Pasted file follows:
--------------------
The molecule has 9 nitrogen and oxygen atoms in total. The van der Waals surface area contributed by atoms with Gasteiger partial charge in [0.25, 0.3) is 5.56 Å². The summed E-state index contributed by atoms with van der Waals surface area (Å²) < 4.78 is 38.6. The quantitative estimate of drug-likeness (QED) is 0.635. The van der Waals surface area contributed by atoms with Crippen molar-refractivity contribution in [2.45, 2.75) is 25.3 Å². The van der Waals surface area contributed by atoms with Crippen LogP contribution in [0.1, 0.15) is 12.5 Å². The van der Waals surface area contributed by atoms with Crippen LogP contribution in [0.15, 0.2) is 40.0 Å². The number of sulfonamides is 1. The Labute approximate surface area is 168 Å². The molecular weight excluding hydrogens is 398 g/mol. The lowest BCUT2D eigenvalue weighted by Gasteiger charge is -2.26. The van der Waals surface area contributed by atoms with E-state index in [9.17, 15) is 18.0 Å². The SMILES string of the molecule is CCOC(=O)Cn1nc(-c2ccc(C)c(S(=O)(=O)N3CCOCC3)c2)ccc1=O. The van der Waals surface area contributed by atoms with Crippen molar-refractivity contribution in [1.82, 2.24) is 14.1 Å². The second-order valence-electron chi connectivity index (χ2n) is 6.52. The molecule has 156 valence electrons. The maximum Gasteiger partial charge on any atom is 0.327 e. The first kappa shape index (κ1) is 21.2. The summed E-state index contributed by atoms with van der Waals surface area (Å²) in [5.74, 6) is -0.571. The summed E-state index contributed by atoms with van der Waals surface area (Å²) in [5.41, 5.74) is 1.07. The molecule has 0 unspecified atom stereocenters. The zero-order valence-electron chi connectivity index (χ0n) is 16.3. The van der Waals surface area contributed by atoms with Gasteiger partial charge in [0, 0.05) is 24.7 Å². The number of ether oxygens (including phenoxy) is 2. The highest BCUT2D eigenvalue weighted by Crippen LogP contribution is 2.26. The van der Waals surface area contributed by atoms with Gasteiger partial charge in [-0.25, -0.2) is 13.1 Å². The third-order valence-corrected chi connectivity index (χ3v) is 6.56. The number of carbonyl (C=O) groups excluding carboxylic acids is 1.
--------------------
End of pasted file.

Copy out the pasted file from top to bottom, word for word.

The molecule has 9 nitrogen and oxygen atoms in total. The van der Waals surface area contributed by atoms with Gasteiger partial charge in [0.25, 0.3) is 5.56 Å². The summed E-state index contributed by atoms with van der Waals surface area (Å²) < 4.78 is 38.6. The quantitative estimate of drug-likeness (QED) is 0.635. The van der Waals surface area contributed by atoms with Crippen molar-refractivity contribution in [2.45, 2.75) is 25.3 Å². The van der Waals surface area contributed by atoms with Crippen LogP contribution in [0.1, 0.15) is 12.5 Å². The van der Waals surface area contributed by atoms with Crippen LogP contribution in [0.15, 0.2) is 40.0 Å². The number of sulfonamides is 1. The Labute approximate surface area is 168 Å². The molecular weight excluding hydrogens is 398 g/mol. The lowest BCUT2D eigenvalue weighted by Gasteiger charge is -2.26. The van der Waals surface area contributed by atoms with E-state index in [9.17, 15) is 18.0 Å². The SMILES string of the molecule is CCOC(=O)Cn1nc(-c2ccc(C)c(S(=O)(=O)N3CCOCC3)c2)ccc1=O. The van der Waals surface area contributed by atoms with Crippen molar-refractivity contribution in [1.82, 2.24) is 14.1 Å². The second-order valence-electron chi connectivity index (χ2n) is 6.52. The molecule has 156 valence electrons. The maximum Gasteiger partial charge on any atom is 0.327 e. The first kappa shape index (κ1) is 21.2. The summed E-state index contributed by atoms with van der Waals surface area (Å²) in [5.74, 6) is -0.571. The summed E-state index contributed by atoms with van der Waals surface area (Å²) in [5.41, 5.74) is 1.07. The molecule has 0 unspecified atom stereocenters. The zero-order valence-electron chi connectivity index (χ0n) is 16.3. The van der Waals surface area contributed by atoms with Gasteiger partial charge in [0, 0.05) is 24.7 Å². The number of ether oxygens (including phenoxy) is 2. The highest BCUT2D eigenvalue weighted by Crippen LogP contribution is 2.26. The van der Waals surface area contributed by atoms with Gasteiger partial charge in [-0.25, -0.2) is 13.1 Å². The third-order valence-corrected chi connectivity index (χ3v) is 6.56. The number of carbonyl (C=O) groups excluding carboxylic acids is 1.